ECONOMYNEXT – Sri Lanka may have to import about 800,000 metric tonnes of rice amid a crop shortfall created by a chemical fertilizer ban in the 2022 main season and under cultivation in the current season, Agriculture Minister Mahinda Amaraweera said.
The 800,000 metric tonnes is enough to meet the domestic demand for about four months.
In a good year, Sri Lanka can produce about 3 million tonnes of paddy which turns out to be about 3.0 million tonnes of milled rice.
Already Sri Lanka had imported 339,000 metric tonnes of rice up to the end of the year, he said.
Sri Lanka’s monthly rice demand is estimated at around 190,000 to 200,000 metric tonnes.
“The current rice stocks are enough to meet the demand for up to about the middle of October,” Minister Amaraweera told Sri Lanka’s Derana Television.
“This year’s Yala harvest is estimated to be enough for about two months, due to lower cultivation.”
“That will take the rice availability up to November.”
This year’s Yala season has been hit by fertilizer shortages and diesel for agricultural equipment.
The government is planning to get 65,000 MT of fertilizer from India which can be used in the current season, he said.
However there is late cultivation seen, Minister Amaraweera said with renewed interest in cultivation due to food shortage fears which may take rice availability up to mid-December, he said.
“There is no need to have undue fears that there will be food shortages from August,” Minister Amaraweera said.
“The trade minister is planning to order rice from abroad. It was also discussed at the cabinet today. So we will import the shortfall.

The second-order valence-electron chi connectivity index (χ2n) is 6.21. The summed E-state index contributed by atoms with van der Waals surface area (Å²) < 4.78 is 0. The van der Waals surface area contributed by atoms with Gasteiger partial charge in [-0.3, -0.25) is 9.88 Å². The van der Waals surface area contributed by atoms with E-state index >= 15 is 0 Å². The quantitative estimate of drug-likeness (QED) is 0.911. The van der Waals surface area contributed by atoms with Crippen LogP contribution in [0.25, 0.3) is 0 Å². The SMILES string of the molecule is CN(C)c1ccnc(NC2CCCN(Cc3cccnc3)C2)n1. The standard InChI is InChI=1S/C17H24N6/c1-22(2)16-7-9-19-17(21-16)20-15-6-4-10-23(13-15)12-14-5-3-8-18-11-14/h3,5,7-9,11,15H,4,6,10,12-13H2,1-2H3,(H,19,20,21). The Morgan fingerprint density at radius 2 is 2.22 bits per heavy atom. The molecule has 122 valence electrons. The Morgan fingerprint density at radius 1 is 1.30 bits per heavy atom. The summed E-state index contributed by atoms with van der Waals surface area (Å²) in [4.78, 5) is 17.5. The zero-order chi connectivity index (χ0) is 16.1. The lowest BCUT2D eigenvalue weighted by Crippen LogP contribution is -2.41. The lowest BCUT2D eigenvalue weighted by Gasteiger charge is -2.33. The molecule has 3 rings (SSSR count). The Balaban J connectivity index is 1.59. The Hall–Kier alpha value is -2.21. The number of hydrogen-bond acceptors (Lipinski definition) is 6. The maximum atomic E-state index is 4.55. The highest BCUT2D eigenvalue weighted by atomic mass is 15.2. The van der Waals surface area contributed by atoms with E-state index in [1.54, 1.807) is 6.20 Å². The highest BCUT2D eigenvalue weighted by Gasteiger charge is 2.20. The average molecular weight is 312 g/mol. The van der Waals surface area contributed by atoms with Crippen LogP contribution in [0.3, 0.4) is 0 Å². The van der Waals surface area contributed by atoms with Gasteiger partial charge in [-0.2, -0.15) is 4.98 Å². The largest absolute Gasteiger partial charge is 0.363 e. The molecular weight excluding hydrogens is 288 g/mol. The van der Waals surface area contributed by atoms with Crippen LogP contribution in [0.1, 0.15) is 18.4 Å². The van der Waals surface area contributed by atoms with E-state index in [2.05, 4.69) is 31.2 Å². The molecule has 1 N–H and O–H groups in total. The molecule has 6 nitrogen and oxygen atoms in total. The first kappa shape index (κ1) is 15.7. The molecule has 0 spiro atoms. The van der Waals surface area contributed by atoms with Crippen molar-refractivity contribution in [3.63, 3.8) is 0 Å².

“We will have to import about 800,000 metric tonnes of rice from abroad.”
The Maha main cultivation season starts at the end of the year and harvests begin from around February the following year.
Sri Lanka had seen rice shortfalls of one million tonnes or more in 2016 and 2018 which had been imported.
Global rice prices are now around 375 to 450 dollars a tonne, requiring around 300 to 360 million US dollars to import 800,000 metric tonnes.
Global commodity prices have shot up after US money printing pushed inflation to 40-year highs under the so-called Powell Bubble.
Classical economists have warned for over two years that Fed policy would trigger a commodity bubble and a wide miss in its inflation target. (Conditions ripe for global commodity super-cycle: Steve Hanke)
In the Bernanke-Greenspan bubble which collapsed in 2008/2009 triggering a global economic contraction, several countries banned grain exports.
Minister Amaraweera said Sri Lanka was trying to place import orders early because prices can move up further and there was a danger that rice-producing countries may ban exports.
Though Sri Lanka has easily imported food in the past, now the country is in the middle of a severe foreign exchange shortage, he said.
The government is in the process of raising funds to finance imports from bi-lateral partners, officials have said.
Sri Lanka earns about a billion US dollars through exports, and about 600 million US dollars from remittances where about half comes through official channels. But the balance can be used for food imports anytime open account imports are allowed.
Sri Lanka is currently facing foreign exchange shortages due to monetary instability coming from the lack of a working monetary regime after a soft-peg lost credibility.
Sri Lanka’s central bank has hiked rates to slow domestic credit and reduce outflows. There have been calls to shift away from the unstable intermediate regime which breaks under ‘flexible’ monetary policy to a single anchor regime with tight rules to prevent (Colombo/June07/2022)